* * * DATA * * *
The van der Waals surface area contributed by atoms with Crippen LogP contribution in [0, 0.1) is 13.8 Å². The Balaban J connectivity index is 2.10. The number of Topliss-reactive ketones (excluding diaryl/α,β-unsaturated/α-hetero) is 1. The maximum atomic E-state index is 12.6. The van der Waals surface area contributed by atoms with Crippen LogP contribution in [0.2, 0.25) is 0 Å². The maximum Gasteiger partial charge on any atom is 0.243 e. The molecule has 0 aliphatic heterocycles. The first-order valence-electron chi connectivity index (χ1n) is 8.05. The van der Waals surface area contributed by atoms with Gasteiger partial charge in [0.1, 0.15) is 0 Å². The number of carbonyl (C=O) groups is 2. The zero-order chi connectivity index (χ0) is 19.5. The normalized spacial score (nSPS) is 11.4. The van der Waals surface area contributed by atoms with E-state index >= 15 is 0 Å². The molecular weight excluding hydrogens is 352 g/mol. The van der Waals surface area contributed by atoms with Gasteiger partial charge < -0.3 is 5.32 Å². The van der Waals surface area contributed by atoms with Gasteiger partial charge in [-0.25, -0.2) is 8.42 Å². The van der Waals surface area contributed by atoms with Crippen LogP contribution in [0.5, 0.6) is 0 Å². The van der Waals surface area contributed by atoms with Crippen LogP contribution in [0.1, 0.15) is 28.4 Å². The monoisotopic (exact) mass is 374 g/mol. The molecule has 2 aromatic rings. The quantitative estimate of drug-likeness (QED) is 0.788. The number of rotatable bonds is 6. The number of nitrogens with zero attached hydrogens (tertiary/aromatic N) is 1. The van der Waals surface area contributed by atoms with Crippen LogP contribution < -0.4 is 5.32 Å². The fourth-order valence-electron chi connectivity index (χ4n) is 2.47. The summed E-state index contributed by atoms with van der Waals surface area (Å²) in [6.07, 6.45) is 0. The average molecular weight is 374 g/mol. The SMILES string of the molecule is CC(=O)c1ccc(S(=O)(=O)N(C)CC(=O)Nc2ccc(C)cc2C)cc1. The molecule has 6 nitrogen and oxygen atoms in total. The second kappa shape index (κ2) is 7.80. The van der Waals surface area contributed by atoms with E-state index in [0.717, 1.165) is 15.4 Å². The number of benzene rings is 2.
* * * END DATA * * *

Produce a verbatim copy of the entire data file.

The van der Waals surface area contributed by atoms with Crippen LogP contribution in [0, 0.1) is 13.8 Å². The Balaban J connectivity index is 2.10. The number of Topliss-reactive ketones (excluding diaryl/α,β-unsaturated/α-hetero) is 1. The maximum atomic E-state index is 12.6. The van der Waals surface area contributed by atoms with Crippen LogP contribution in [0.2, 0.25) is 0 Å². The maximum Gasteiger partial charge on any atom is 0.243 e. The molecule has 0 aliphatic heterocycles. The first-order valence-electron chi connectivity index (χ1n) is 8.05. The van der Waals surface area contributed by atoms with Gasteiger partial charge in [0.1, 0.15) is 0 Å². The number of carbonyl (C=O) groups is 2. The zero-order chi connectivity index (χ0) is 19.5. The normalized spacial score (nSPS) is 11.4. The van der Waals surface area contributed by atoms with E-state index >= 15 is 0 Å². The molecular weight excluding hydrogens is 352 g/mol. The van der Waals surface area contributed by atoms with Gasteiger partial charge < -0.3 is 5.32 Å². The van der Waals surface area contributed by atoms with Gasteiger partial charge in [-0.25, -0.2) is 8.42 Å². The van der Waals surface area contributed by atoms with Crippen LogP contribution in [0.5, 0.6) is 0 Å². The van der Waals surface area contributed by atoms with Crippen LogP contribution in [0.1, 0.15) is 28.4 Å². The monoisotopic (exact) mass is 374 g/mol. The molecule has 2 aromatic rings. The quantitative estimate of drug-likeness (QED) is 0.788. The number of rotatable bonds is 6. The number of nitrogens with zero attached hydrogens (tertiary/aromatic N) is 1. The van der Waals surface area contributed by atoms with Crippen LogP contribution < -0.4 is 5.32 Å². The fourth-order valence-electron chi connectivity index (χ4n) is 2.47. The summed E-state index contributed by atoms with van der Waals surface area (Å²) in [6.07, 6.45) is 0. The average molecular weight is 374 g/mol. The SMILES string of the molecule is CC(=O)c1ccc(S(=O)(=O)N(C)CC(=O)Nc2ccc(C)cc2C)cc1. The molecule has 6 nitrogen and oxygen atoms in total. The second kappa shape index (κ2) is 7.80. The van der Waals surface area contributed by atoms with E-state index in [0.717, 1.165) is 15.4 Å². The number of benzene rings is 2.